Thus, the last day everybody was quite nervous about their amendments and the outcome of the Roleplay. But it was a lot of fun and all the countries played their parts really well and the Role Play turned out to be a very exciting event! Cuba’s amendment passed and we celebrated with our cheering ”Hasta la victoria siempre!”

After the Role Play we had a diploma ceremony with all the students and professors and later on we had a farewell dinner. The dinner was well deserved and it was great to be able to relax some after a very intense and exciting week. It was also a bit emotional and sad to know that it probably would be the last evening all of us would spend together in Japan. When you spend a lot of time together in a short period and with such great people it’s hard not to get a little bit emotional when it’s time to say good bye.

Hiroshima Peace Memorial Park

Hiroshima Peace Memorial Park

Miyajima Island

Miyajima Island

Presenting Cuba's amendement at the UN Role Play

Presenting Cuba’s amendment at the UN Role Play

Diploma Ceremony

Diploma Ceremony

For me, the best part of the seminar was to get to know students from all over the world, to have great discussions and get more perspectives on gender, peace and security. The INU Seminar is truly a great opportunity and I can recommend everyone to apply for next year’s Seminar. I learned so much during my time in Hiroshima and I’m so grateful for the possibility to attend. Don’t forget to apply for next year’s seminar!

Ida

INU Summer School – Wednesday August 5th

After our introductory lecture on global citizenship and peace on Tuesday we continued right away on Wednesday with the first seminar day. In the morning we started with an interactive session on the topic Global Governance and International Policy, which left much room for own reflections, the development of visions and group work. In the afternoon three of our group, including Ellinor, presented their papers in a first mock-conference session. These sessions provided a space in which peer reviews were presented to the authors of the different papers, in order to discuss strengths, possibilities for improvements and contents of the papers.

nora_ellinor

In the evening we met the approximately 150 students from the other courses – the Undergraduate Student Seminar on Global Citizenship and Peace, the Summer School for Environmental Studies, and the INU Nursing Workshop. food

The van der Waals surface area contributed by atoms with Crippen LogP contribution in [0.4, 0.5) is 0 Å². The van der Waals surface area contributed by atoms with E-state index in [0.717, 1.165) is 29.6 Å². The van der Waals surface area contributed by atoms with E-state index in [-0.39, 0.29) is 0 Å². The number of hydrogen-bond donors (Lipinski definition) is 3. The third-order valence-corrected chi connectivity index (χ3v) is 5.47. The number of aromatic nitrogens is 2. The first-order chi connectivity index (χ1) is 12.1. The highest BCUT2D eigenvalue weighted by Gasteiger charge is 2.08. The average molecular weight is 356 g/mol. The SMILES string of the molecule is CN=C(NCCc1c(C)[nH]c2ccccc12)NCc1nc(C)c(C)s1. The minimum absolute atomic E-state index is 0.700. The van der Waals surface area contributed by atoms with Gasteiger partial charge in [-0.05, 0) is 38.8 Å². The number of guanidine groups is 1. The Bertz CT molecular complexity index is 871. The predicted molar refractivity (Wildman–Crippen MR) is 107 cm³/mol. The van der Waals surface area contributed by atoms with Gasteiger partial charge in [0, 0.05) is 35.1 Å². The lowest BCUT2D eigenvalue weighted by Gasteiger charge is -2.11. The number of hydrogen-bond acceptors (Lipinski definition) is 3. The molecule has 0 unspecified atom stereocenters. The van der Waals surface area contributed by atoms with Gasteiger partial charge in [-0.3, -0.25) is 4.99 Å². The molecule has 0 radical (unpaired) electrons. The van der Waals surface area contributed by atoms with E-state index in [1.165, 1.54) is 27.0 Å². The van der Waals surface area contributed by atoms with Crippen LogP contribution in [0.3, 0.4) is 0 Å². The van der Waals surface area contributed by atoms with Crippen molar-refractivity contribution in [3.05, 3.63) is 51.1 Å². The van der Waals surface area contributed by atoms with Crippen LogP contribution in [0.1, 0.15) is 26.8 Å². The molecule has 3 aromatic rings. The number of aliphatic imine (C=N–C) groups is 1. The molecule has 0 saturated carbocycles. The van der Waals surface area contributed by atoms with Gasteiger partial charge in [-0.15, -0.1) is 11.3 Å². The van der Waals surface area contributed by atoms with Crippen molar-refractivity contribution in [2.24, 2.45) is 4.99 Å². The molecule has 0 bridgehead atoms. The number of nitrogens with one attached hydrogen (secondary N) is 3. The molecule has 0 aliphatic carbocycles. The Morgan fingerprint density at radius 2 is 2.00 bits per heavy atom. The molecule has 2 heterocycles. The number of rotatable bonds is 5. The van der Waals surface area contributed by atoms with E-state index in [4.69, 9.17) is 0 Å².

During the welcome reception the INU staff treated us with warm welcoming words, delicious Japanese food and sake. A great opportunity to get to know people from our group better and to meet all the others.

8 Days at Hiroshima University – INU Master’s Summer School on Global Citizenship and Peace

Even though we, Ellinor and Nora, did not find the time to post while we were in Japan, we would still like to share our experiences and impressions of those intense and amazing days we spent in Hiroshima University.

Tuesday, August 4th

Our first day at the INU Master’s Summer School for Global Citizenship and Peace. Before we had our first lecture we had a campus tour of Hiroshima University. It is the third largest campus in Hiroshima and is surrounded by beautiful mountains.

campus hiroshima

Afterwards the first lecture started with the topic of Global Citizenship. We are 13 students from different countries that are participating in the course. A variety of different academic backgrounds are represented which really spurs interesting discussions. During dinner in the evening we had a “eat with chopstick”-workshop for those of us who couldn’t do it.chopsticks

Back in Sweden

There was not so much blogging in Japan, the days were soon filled with other activities. I have now arrived to Sweden and I’m summarizIng all the impressions. The greatest experience from the trip has to be all the amazing people I met, both students and teachers. It have ro lead to something good when so many nationalities come together and realize how similar they are as humans, despite such differeces in terms of environmental problems. So grateful that I got to do this trip and damn what good food I have eaten!

“First time”

My first morning in Japan. I came to Saijo yesterday afternoon, feeling a bit jetlagged and alone. Today I have taken my first jog and got outside the city to a small “forest”, good for the body and soul. In the afternoon we’ll meet for the first time, exiting and scary.